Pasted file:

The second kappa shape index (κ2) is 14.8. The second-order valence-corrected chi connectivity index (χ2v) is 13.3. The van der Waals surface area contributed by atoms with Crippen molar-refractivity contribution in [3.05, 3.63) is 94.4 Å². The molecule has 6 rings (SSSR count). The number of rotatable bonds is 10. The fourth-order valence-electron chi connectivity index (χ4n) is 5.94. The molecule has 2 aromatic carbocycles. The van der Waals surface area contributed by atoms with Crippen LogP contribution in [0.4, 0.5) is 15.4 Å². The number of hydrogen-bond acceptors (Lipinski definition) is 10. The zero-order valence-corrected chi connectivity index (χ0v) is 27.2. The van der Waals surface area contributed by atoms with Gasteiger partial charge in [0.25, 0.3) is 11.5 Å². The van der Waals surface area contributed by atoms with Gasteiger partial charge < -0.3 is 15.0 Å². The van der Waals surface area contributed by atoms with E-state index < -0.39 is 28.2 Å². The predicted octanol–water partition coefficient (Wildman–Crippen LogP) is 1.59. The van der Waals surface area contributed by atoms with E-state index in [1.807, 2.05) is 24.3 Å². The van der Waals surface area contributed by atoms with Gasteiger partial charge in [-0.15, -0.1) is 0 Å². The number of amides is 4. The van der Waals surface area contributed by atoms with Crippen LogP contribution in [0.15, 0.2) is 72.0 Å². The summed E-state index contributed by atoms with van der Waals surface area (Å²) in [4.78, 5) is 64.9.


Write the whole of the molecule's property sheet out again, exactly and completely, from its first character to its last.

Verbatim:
The second kappa shape index (κ2) is 14.8. The second-order valence-corrected chi connectivity index (χ2v) is 13.3. The van der Waals surface area contributed by atoms with Crippen molar-refractivity contribution in [3.05, 3.63) is 94.4 Å². The molecule has 6 rings (SSSR count). The number of rotatable bonds is 10. The fourth-order valence-electron chi connectivity index (χ4n) is 5.94. The molecule has 2 aromatic carbocycles. The van der Waals surface area contributed by atoms with Crippen LogP contribution in [0.4, 0.5) is 15.4 Å². The number of hydrogen-bond acceptors (Lipinski definition) is 10. The zero-order valence-corrected chi connectivity index (χ0v) is 27.2. The van der Waals surface area contributed by atoms with Gasteiger partial charge in [0.25, 0.3) is 11.5 Å². The van der Waals surface area contributed by atoms with Gasteiger partial charge < -0.3 is 15.0 Å². The van der Waals surface area contributed by atoms with E-state index < -0.39 is 28.2 Å². The predicted octanol–water partition coefficient (Wildman–Crippen LogP) is 1.59. The van der Waals surface area contributed by atoms with E-state index in [1.807, 2.05) is 24.3 Å². The van der Waals surface area contributed by atoms with Gasteiger partial charge in [-0.15, -0.1) is 0 Å². The number of amides is 4. The van der Waals surface area contributed by atoms with Crippen LogP contribution in [0.15, 0.2) is 72.0 Å². The summed E-state index contributed by atoms with van der Waals surface area (Å²) in [4.78, 5) is 64.9.